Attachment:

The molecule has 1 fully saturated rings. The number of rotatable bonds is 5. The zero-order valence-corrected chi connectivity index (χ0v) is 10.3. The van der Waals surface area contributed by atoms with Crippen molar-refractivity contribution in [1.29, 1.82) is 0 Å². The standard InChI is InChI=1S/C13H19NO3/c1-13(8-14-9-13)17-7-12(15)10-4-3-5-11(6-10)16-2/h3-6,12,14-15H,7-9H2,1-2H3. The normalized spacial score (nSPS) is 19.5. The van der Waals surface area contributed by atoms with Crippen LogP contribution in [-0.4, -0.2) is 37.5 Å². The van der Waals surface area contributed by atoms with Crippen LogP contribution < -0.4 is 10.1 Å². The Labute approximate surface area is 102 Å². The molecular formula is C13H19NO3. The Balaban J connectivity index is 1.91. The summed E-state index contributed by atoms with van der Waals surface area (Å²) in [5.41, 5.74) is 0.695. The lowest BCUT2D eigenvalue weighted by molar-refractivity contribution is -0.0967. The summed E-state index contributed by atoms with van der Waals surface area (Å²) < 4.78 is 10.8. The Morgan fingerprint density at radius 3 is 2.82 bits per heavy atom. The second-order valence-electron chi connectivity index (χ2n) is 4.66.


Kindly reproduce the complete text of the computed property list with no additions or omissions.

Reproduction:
The molecule has 1 fully saturated rings. The number of rotatable bonds is 5. The zero-order valence-corrected chi connectivity index (χ0v) is 10.3. The van der Waals surface area contributed by atoms with Crippen molar-refractivity contribution in [1.29, 1.82) is 0 Å². The standard InChI is InChI=1S/C13H19NO3/c1-13(8-14-9-13)17-7-12(15)10-4-3-5-11(6-10)16-2/h3-6,12,14-15H,7-9H2,1-2H3. The normalized spacial score (nSPS) is 19.5. The van der Waals surface area contributed by atoms with Crippen LogP contribution in [-0.4, -0.2) is 37.5 Å². The van der Waals surface area contributed by atoms with Crippen LogP contribution < -0.4 is 10.1 Å². The Labute approximate surface area is 102 Å². The molecular formula is C13H19NO3. The Balaban J connectivity index is 1.91. The summed E-state index contributed by atoms with van der Waals surface area (Å²) in [5.41, 5.74) is 0.695. The lowest BCUT2D eigenvalue weighted by molar-refractivity contribution is -0.0967. The summed E-state index contributed by atoms with van der Waals surface area (Å²) < 4.78 is 10.8. The Morgan fingerprint density at radius 3 is 2.82 bits per heavy atom. The second-order valence-electron chi connectivity index (χ2n) is 4.66.